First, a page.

we just have to learn to be incrementalists. To make our art like a mosaic,
adding one small piece at a time.

The writing formula I’ve been using for years was
five hundred words a day, five days a week, fifty weeks a year. Now, for most
professional writers, that isn’t that many words. And yet, the number nets out
to about three books a year. All from one page a day. That’s not mystery,
that’s not mastery. That’s just math. And yet, few artists have hooked into
this way of working. They haven’t committed to a critical number of creative
output. They don’t realize that building a body of work boils down to those
everyday disciplines that contribute to the sheer accumulation of material.

Small times
long equals big.

understands this formula. As a comedian and writer, he has an estimated net
worth of eight hundred million dollars. And so, it’s no surprise that he
famously said that the way to be a better comic was to create better jokes, and
the way to create better jokes was to write every day. He suggested getting a
big wall calendar that has a whole year on one page and hanging it on a
prominent wall. And for each day that you hit your quota, you get to put a big
red x over that day. Then, after a few days you’ll have a chain. And if you
just keep at it, the chain will grow longer every day. You’ll like seeing that
chain as a visual reminder of progress, especially when you get a few weeks
under your belt. And at that point, your only job is to not break the chain.

Small times
long equals big.

Schultz understood
this formula
. In his biography, he famously said cartooning was a job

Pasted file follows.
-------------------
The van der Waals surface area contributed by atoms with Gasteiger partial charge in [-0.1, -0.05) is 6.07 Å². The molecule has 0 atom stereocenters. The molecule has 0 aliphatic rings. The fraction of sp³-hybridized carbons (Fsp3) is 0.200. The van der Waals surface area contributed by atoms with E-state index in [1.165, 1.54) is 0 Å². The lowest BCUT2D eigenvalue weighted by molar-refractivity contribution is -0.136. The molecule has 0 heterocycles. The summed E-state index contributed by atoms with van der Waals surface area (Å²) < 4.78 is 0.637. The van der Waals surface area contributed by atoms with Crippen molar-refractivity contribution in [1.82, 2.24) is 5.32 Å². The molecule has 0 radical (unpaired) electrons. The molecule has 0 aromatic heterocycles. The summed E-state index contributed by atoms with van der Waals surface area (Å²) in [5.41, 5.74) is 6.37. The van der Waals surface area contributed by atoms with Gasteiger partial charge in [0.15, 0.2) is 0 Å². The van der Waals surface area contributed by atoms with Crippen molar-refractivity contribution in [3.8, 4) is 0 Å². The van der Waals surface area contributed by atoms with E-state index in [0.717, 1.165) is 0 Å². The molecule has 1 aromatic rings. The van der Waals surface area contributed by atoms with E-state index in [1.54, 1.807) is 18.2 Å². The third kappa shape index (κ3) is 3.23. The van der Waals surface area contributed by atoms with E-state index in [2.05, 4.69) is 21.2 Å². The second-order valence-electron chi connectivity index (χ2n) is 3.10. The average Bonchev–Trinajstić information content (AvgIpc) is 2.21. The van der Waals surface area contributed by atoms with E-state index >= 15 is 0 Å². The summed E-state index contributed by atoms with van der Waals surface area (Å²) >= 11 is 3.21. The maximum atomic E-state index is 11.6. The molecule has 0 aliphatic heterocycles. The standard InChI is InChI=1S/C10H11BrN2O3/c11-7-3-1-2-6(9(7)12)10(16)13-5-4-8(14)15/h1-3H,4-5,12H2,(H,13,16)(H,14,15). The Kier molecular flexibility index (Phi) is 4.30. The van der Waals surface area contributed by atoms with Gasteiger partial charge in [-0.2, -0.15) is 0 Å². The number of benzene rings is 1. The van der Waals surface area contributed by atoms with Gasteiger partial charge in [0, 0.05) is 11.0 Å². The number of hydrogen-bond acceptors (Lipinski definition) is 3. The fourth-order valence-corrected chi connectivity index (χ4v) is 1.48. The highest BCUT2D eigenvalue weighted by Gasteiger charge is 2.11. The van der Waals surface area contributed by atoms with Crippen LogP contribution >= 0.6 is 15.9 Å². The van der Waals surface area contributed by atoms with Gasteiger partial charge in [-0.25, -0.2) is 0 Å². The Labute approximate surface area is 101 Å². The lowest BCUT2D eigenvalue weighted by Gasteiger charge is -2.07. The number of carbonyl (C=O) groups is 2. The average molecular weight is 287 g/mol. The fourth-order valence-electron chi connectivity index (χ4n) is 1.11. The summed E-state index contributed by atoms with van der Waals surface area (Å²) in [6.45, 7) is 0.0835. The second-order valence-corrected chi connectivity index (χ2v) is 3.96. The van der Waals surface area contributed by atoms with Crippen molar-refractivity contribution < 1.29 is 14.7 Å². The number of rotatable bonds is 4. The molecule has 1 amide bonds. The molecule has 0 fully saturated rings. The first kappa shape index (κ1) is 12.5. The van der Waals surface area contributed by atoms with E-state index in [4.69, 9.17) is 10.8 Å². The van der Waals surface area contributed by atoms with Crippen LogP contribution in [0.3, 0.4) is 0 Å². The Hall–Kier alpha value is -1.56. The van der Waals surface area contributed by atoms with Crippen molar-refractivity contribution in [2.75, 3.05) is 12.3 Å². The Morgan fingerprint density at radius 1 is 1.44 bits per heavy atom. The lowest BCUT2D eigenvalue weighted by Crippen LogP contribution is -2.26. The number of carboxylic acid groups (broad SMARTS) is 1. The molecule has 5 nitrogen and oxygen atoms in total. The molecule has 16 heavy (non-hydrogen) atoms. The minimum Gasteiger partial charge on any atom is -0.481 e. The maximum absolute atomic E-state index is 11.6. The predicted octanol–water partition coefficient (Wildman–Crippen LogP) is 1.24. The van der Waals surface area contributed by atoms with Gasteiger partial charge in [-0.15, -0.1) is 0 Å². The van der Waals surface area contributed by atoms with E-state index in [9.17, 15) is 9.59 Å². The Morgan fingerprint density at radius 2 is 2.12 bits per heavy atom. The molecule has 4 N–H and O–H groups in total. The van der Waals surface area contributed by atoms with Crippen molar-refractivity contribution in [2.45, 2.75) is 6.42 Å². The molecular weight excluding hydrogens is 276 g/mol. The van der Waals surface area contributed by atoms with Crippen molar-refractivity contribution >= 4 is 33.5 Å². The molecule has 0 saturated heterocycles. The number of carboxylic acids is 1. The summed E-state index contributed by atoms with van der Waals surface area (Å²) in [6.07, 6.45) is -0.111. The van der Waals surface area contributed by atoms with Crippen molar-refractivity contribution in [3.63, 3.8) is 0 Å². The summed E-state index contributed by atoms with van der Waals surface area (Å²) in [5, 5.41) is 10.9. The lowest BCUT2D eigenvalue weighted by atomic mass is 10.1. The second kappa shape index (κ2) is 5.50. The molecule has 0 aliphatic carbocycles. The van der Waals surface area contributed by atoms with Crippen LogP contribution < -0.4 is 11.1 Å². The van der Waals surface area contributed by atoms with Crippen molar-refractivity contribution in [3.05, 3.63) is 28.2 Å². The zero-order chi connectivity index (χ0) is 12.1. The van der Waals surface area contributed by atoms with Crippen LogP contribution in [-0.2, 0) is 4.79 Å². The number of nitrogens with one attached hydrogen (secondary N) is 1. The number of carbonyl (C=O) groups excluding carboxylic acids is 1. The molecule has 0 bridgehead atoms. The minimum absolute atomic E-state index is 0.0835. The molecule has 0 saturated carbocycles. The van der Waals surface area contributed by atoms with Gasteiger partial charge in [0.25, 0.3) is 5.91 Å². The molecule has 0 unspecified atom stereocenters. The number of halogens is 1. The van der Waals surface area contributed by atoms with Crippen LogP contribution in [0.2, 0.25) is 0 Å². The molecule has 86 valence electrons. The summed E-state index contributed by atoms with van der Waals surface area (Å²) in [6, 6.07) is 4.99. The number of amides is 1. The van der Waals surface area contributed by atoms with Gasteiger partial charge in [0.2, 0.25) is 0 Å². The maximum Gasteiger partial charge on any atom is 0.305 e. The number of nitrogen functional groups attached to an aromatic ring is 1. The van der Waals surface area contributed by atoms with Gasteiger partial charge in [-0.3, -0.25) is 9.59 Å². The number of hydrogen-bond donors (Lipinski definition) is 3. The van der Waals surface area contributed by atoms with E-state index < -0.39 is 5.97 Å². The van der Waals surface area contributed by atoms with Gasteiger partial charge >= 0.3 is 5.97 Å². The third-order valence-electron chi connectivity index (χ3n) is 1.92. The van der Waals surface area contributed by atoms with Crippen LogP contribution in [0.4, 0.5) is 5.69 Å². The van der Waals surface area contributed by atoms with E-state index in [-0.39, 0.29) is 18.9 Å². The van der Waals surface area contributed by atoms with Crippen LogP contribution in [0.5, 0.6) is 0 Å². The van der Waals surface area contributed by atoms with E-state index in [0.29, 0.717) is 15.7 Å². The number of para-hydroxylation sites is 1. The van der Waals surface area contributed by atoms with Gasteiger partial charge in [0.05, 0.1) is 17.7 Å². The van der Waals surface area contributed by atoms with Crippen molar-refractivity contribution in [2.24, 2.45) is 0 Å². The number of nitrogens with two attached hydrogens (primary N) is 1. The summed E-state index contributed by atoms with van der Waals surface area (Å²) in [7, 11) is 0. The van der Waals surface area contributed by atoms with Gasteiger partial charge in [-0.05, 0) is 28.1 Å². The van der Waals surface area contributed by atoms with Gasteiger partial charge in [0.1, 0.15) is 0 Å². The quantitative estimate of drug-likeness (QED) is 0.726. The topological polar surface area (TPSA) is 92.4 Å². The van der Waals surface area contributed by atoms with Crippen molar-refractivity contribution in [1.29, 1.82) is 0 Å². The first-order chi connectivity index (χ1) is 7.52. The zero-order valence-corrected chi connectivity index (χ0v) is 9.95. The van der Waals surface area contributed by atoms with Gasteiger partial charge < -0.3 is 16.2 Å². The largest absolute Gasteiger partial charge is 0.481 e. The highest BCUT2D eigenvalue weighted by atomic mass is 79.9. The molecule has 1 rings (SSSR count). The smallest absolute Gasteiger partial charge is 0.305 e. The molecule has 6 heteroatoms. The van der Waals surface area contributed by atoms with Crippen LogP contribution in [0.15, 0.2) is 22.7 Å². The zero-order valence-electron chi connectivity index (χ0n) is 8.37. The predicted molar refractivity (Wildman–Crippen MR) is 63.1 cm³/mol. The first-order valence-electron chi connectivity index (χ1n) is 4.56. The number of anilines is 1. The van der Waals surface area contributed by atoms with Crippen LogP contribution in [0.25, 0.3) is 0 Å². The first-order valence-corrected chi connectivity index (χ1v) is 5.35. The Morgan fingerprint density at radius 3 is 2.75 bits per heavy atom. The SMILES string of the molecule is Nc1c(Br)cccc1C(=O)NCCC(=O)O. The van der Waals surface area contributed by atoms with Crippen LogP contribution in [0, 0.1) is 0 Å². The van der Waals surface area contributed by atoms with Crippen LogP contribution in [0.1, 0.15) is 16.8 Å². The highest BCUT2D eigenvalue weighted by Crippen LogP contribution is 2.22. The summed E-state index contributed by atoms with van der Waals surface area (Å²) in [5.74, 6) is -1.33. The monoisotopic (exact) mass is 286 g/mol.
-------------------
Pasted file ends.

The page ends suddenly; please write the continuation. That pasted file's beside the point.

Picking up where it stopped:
where you’re doing the same thing over and over, but you’re never allowed to
repeat yourself. And yet, he explained that the secret of his success was
focusing on drawing one good comic strip every day. Not making millions. Not
achieving fame. Not changing the world. Not advancing his personal agenda. Not
making publishers and newspapers happy. Just the art. Just the work. Just one
good strip, every day. That single goal, that incrementalist approach, governed
Schultz’s work for more than fifty years, and it made him the most influential,
popular and profitable cartoonist in the history of the medium. The strip was
his mission piece. That one chunk of art he committed to, focused on and
obsessed over, each day, until it was done, no exceptions; trusting that
everything else, from the television specials to the merchandising to the
books, would flow from that.

Small times
long equals big.

Proving, that consistency is the ultimate shortcut. That the
shortest distance between two points is a straight line. That small times long
equals big.
And as a
result, he forever put his body into our memories.

And so, whatever you’re creating, don’t just do it
well, do it for a long time.


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Author. Speaker. Strategist. Songwriter. Filmmaker. Inventor. Gameshow Host. World Record Holder. I also wear a nametag 24-7. Even to bed.